“The REITs are in excellent financial condition and are using this time to become a little bit more inwardly focused,” Mr. Sender says. “These things are cyclical, they come and go, and they will come back.”
One encouraging sign is that “cap rates” have barely moved. Cap rates, or capitalization rates, measure the return that an owner is likely to receive from a real estate investment by comparing the operating income (the rent that tenants pay minus the landlord’s expenses) to the price that was paid for the asset.
With the market under stress, a number of analysts had expected an increase in cap rates. They assumed that, in an environment of rising rates, REITs, pension plans and other players would no longer be so eager to bid up prices for assets like shopping malls and office buildings.
But cap rates haven’t yet budged much, in part because of steady demand from pension funds. Those players don’t face the same pressures that REITs do from higher interest rates because they tend to put up more capital of their own and so don’t have to borrow as much; in addition, they don’t have to cater to yield-hunting investors the way that REITs do.
With many REITs now trading below their net asset values, some bankers are expecting to see takeovers if the stock prices soften further. “There are a number of organizations, both public and private, that are identifying their targets, they’re doing their homework, and they’re preparing should the REIT market continue to weaken,” says Ashi Mathur, head of Canadian real estate at BMO Capital Markets.
Pension funds are hunting for opportunities. “Pension funds remain relatively underweight in their real estate allocations relative to targets, and their desire and motivation to increase their real estate allocations in the face of limited private market alternatives could create some tension for real estate M&A in the public world,” says Chris Bell, co-head of real estate investment banking at Canadian Imperial Bank of Commerce.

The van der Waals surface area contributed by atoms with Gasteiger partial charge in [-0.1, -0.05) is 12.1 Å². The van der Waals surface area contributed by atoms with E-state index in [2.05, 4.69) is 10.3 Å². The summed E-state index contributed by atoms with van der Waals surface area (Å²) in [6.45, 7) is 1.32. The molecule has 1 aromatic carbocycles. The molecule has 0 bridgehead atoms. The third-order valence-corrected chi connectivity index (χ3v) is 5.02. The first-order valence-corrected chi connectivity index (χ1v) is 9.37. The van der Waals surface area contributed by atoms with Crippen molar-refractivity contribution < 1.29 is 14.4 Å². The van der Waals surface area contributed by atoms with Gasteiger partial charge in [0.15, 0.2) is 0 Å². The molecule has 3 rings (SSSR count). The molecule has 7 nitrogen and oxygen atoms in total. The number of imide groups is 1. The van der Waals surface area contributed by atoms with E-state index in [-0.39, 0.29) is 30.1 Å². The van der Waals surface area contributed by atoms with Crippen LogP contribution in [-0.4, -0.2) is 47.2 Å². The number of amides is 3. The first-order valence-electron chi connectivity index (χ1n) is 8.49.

REITs, meanwhile, are likely to sell off some of their non-core assets as they increasingly focus on improving their current real estate portfolios and developing new properties.
One notable bright spot: Canadian property companies had a record year last year for issuing unsecured debentures – essentially loans that are not backed by specific assets. REITs and real estate operating companies issued $4-billion worth of debentures in 25 transactions, RBC analysts note. That comes as more REITs receive investment grade credit ratings and the sector matures. More than $1.2-billion worth of unsecured debentures have already been issued this year, kicked off by First Capital Realty.
First Capital CEO Dori Segal notes that the U.S. REIT market is already making much more use of unsecured debentures.
Asked how he would characterize today’s market in Canada, he says, “it’s less a market of momentum and more a market of actual performance, actual value creation and actual quality. I think investors are going to be more selective than they’ve been in the past.”
Editor's Note: An earlier version of this article referred to an expected fall in cap rates. This story has been amended to show that the expectation was for an increase in cap rates.